We have followed the Ontology Design Principles methodology for ensuring the quality and validity of an ontology (Suárez-Figueroa et al. 2012). According to these principles, the quality and effectiveness of an ontology should be considered primarily in the context of its intended use. Just as the notion of indicators has moved away from the traditional statistical approach, and is now widely adopted as a social construct composed of customised, interoperable, and user-driven components (Lepori et al. 2008), so the notion of ontologies should be interpreted within the framework of the actors in the policy debate.

In practical terms, we have assessed whether the ontology fulfils the requirements by involving experts at the key stages of the development and testing process. This includes checking that users understand and are satisfied with the ontology structure, and iteratively refining it according to their needs (as described in "Ontology design and implementation" section); assessing the relevance and coverage of the keywords attached to the classes ("Keyword evaluation" section); and a task-based assessment of the ontology ("Task-based evaluation" section), checking for minimal overlap between class assignment and ensuring that all classes have sufficient—but not too many—documents assigned.

Keyword evaluation

The quality of keywords is critical for the working of the annotation process. To evaluate them, we consider (1) statistical representation of topics and keywords; and (2) intrinsic keyword quality evaluation, by manually checking the quality of a selection of the keywords, representatively sampled.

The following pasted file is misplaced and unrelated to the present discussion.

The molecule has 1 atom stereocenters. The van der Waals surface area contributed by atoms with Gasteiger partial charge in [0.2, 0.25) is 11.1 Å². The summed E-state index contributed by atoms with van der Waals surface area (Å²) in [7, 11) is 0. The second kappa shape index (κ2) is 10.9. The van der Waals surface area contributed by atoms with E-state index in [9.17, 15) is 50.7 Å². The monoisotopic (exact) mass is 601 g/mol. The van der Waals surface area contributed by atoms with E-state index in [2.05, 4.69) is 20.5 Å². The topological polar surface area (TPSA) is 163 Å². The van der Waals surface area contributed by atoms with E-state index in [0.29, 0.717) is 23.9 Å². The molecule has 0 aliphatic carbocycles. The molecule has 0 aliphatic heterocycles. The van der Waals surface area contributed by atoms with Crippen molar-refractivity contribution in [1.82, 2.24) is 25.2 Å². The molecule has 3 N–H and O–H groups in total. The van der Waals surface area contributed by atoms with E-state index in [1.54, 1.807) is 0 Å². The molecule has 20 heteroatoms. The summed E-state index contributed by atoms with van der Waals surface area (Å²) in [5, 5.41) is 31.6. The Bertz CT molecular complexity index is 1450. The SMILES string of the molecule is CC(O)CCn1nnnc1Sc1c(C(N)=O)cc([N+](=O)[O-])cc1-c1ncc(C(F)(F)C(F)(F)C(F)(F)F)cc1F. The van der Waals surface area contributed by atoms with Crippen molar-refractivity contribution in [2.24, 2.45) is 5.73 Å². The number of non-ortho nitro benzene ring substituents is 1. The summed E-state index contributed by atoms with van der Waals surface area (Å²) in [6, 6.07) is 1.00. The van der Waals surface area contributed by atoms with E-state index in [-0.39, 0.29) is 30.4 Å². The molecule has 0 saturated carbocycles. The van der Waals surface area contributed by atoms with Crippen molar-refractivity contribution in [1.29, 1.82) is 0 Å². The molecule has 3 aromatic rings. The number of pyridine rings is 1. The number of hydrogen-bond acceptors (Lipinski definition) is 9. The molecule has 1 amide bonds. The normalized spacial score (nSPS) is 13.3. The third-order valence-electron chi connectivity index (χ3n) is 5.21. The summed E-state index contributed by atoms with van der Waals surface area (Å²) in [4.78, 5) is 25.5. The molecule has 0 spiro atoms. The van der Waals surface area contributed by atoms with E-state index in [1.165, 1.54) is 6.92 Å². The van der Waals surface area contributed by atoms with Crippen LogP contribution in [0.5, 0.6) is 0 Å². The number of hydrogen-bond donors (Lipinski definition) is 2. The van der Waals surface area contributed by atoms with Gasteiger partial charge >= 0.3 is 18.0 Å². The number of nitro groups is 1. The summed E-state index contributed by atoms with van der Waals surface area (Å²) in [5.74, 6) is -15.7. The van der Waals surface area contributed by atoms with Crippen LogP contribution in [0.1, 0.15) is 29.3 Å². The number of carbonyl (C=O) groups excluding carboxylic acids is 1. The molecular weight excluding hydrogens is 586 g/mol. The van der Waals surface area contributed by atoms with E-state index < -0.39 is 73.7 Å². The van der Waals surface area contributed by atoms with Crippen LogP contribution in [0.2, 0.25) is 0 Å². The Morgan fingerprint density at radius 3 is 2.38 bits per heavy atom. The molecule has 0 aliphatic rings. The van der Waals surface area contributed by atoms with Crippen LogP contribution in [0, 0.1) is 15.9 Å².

We look first at the distribution of keywords to class, which shows how well the class is represented (the more keywords, the better the chance of a match, but this leads to inaccuracies if the keywords are not of adequate quality). In the first version of the ontology, there were 3,854 unique keywords. With 448 unique classes in the ontology, this gave an average 8.6 keywords per class. The distribution was extremely uneven, however: some classes had only 1 or 2 keywords, while others had many more. In the final version of the ontology, there are 6790 unique keywords. With 148 keyword-containing classes (the 2 top-level KET and SGC classes themselves do not have keywords), this gives an average of just under 46 keywords per class. The distribution follows a fairly standard bell curve, with the majority of classes having 20–100 keywords. However, the range is somewhat greater than ideal, with 10 classes having fewer than 10 keywords, and 26 classes having more than 100 keywords, both of which are potentially problematic.